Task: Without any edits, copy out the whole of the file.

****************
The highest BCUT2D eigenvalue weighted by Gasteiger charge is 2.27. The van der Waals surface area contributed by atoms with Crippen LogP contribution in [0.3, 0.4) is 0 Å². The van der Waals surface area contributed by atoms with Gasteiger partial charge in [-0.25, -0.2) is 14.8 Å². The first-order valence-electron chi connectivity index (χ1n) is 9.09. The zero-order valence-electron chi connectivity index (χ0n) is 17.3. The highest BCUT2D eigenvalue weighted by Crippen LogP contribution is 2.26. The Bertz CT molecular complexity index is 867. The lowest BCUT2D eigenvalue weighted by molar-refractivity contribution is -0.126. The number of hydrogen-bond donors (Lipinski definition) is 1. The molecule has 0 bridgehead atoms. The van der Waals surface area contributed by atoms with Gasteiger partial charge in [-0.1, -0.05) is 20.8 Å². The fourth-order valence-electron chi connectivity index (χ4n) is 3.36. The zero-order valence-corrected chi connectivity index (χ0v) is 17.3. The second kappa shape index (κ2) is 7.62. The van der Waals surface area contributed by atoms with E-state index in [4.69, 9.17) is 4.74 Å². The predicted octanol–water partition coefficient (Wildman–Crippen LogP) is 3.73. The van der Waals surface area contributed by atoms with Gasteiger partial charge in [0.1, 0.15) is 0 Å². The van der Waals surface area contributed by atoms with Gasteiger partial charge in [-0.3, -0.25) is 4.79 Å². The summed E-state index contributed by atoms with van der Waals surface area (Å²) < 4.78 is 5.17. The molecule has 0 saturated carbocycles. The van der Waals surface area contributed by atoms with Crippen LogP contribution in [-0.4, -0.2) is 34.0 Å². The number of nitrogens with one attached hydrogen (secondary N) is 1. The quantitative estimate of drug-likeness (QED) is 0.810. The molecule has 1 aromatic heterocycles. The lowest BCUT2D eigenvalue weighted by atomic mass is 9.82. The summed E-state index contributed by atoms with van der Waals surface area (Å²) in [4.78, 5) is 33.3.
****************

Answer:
The highest BCUT2D eigenvalue weighted by Gasteiger charge is 2.27. The van der Waals surface area contributed by atoms with Crippen LogP contribution in [0.3, 0.4) is 0 Å². The van der Waals surface area contributed by atoms with Gasteiger partial charge in [-0.25, -0.2) is 14.8 Å². The first-order valence-electron chi connectivity index (χ1n) is 9.09. The zero-order valence-electron chi connectivity index (χ0n) is 17.3. The highest BCUT2D eigenvalue weighted by Crippen LogP contribution is 2.26. The Bertz CT molecular complexity index is 867. The lowest BCUT2D eigenvalue weighted by molar-refractivity contribution is -0.126. The number of hydrogen-bond donors (Lipinski definition) is 1. The molecule has 0 bridgehead atoms. The van der Waals surface area contributed by atoms with Gasteiger partial charge in [-0.1, -0.05) is 20.8 Å². The fourth-order valence-electron chi connectivity index (χ4n) is 3.36. The zero-order valence-corrected chi connectivity index (χ0v) is 17.3. The second kappa shape index (κ2) is 7.62. The van der Waals surface area contributed by atoms with E-state index in [4.69, 9.17) is 4.74 Å². The predicted octanol–water partition coefficient (Wildman–Crippen LogP) is 3.73. The van der Waals surface area contributed by atoms with Gasteiger partial charge in [0.1, 0.15) is 0 Å². The van der Waals surface area contributed by atoms with Gasteiger partial charge in [-0.3, -0.25) is 4.79 Å². The summed E-state index contributed by atoms with van der Waals surface area (Å²) < 4.78 is 5.17. The molecule has 0 saturated carbocycles. The van der Waals surface area contributed by atoms with Crippen LogP contribution in [-0.4, -0.2) is 34.0 Å². The number of nitrogens with one attached hydrogen (secondary N) is 1. The quantitative estimate of drug-likeness (QED) is 0.810. The molecule has 1 aromatic heterocycles. The lowest BCUT2D eigenvalue weighted by atomic mass is 9.82. The summed E-state index contributed by atoms with van der Waals surface area (Å²) in [4.78, 5) is 33.3.